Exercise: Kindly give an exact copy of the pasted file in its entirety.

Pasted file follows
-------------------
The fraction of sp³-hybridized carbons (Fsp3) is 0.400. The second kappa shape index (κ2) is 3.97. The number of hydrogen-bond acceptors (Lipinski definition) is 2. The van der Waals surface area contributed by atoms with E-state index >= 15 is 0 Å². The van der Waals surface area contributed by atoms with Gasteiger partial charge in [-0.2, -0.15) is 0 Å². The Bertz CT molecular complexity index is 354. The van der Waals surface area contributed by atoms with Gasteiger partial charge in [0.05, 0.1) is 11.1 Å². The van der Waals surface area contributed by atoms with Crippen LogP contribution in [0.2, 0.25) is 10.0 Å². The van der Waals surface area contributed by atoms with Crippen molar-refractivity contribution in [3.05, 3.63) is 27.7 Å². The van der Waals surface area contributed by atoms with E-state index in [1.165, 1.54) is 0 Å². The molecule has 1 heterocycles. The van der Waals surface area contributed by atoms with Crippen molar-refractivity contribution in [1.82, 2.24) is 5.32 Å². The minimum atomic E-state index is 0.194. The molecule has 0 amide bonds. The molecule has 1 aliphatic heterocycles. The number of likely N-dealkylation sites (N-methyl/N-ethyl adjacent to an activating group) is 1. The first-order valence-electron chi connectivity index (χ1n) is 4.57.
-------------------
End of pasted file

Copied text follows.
The fraction of sp³-hybridized carbons (Fsp3) is 0.400. The second kappa shape index (κ2) is 3.97. The number of hydrogen-bond acceptors (Lipinski definition) is 2. The van der Waals surface area contributed by atoms with E-state index >= 15 is 0 Å². The van der Waals surface area contributed by atoms with Gasteiger partial charge in [-0.2, -0.15) is 0 Å². The Bertz CT molecular complexity index is 354. The van der Waals surface area contributed by atoms with Gasteiger partial charge in [0.05, 0.1) is 11.1 Å². The van der Waals surface area contributed by atoms with Crippen LogP contribution in [0.2, 0.25) is 10.0 Å². The van der Waals surface area contributed by atoms with Crippen molar-refractivity contribution in [3.05, 3.63) is 27.7 Å². The van der Waals surface area contributed by atoms with E-state index in [1.165, 1.54) is 0 Å². The molecule has 1 heterocycles. The van der Waals surface area contributed by atoms with Crippen molar-refractivity contribution in [1.82, 2.24) is 5.32 Å². The minimum atomic E-state index is 0.194. The molecule has 0 amide bonds. The molecule has 1 aliphatic heterocycles. The number of likely N-dealkylation sites (N-methyl/N-ethyl adjacent to an activating group) is 1. The first-order valence-electron chi connectivity index (χ1n) is 4.57.